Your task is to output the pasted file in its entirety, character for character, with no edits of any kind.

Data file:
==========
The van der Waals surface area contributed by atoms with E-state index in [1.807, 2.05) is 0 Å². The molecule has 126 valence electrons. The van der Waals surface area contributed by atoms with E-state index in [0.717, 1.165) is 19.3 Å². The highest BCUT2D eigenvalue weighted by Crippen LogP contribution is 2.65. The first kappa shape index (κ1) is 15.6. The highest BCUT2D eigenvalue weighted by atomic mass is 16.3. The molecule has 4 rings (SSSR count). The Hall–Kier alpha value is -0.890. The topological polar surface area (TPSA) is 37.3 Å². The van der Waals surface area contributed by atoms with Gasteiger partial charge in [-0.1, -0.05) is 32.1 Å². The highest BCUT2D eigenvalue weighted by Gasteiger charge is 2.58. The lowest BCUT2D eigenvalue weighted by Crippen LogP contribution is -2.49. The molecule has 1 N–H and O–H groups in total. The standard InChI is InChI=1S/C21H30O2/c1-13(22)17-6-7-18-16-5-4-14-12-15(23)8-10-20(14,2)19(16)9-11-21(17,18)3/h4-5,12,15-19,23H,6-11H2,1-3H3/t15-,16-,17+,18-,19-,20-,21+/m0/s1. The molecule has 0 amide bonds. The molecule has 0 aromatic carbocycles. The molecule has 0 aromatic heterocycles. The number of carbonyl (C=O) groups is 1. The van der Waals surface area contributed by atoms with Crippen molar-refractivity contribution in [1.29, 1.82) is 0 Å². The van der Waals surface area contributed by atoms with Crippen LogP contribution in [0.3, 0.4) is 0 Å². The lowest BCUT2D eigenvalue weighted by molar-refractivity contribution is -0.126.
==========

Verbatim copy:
The van der Waals surface area contributed by atoms with E-state index in [1.807, 2.05) is 0 Å². The molecule has 126 valence electrons. The van der Waals surface area contributed by atoms with E-state index in [0.717, 1.165) is 19.3 Å². The highest BCUT2D eigenvalue weighted by Crippen LogP contribution is 2.65. The first kappa shape index (κ1) is 15.6. The highest BCUT2D eigenvalue weighted by atomic mass is 16.3. The molecule has 4 rings (SSSR count). The Hall–Kier alpha value is -0.890. The topological polar surface area (TPSA) is 37.3 Å². The van der Waals surface area contributed by atoms with Gasteiger partial charge in [-0.1, -0.05) is 32.1 Å². The highest BCUT2D eigenvalue weighted by Gasteiger charge is 2.58. The lowest BCUT2D eigenvalue weighted by Crippen LogP contribution is -2.49. The molecule has 1 N–H and O–H groups in total. The standard InChI is InChI=1S/C21H30O2/c1-13(22)17-6-7-18-16-5-4-14-12-15(23)8-10-20(14,2)19(16)9-11-21(17,18)3/h4-5,12,15-19,23H,6-11H2,1-3H3/t15-,16-,17+,18-,19-,20-,21+/m0/s1. The molecule has 0 amide bonds. The molecule has 0 aromatic carbocycles. The molecule has 0 aromatic heterocycles. The number of carbonyl (C=O) groups is 1. The van der Waals surface area contributed by atoms with Crippen molar-refractivity contribution in [1.29, 1.82) is 0 Å². The van der Waals surface area contributed by atoms with Crippen LogP contribution in [0.3, 0.4) is 0 Å². The lowest BCUT2D eigenvalue weighted by molar-refractivity contribution is -0.126.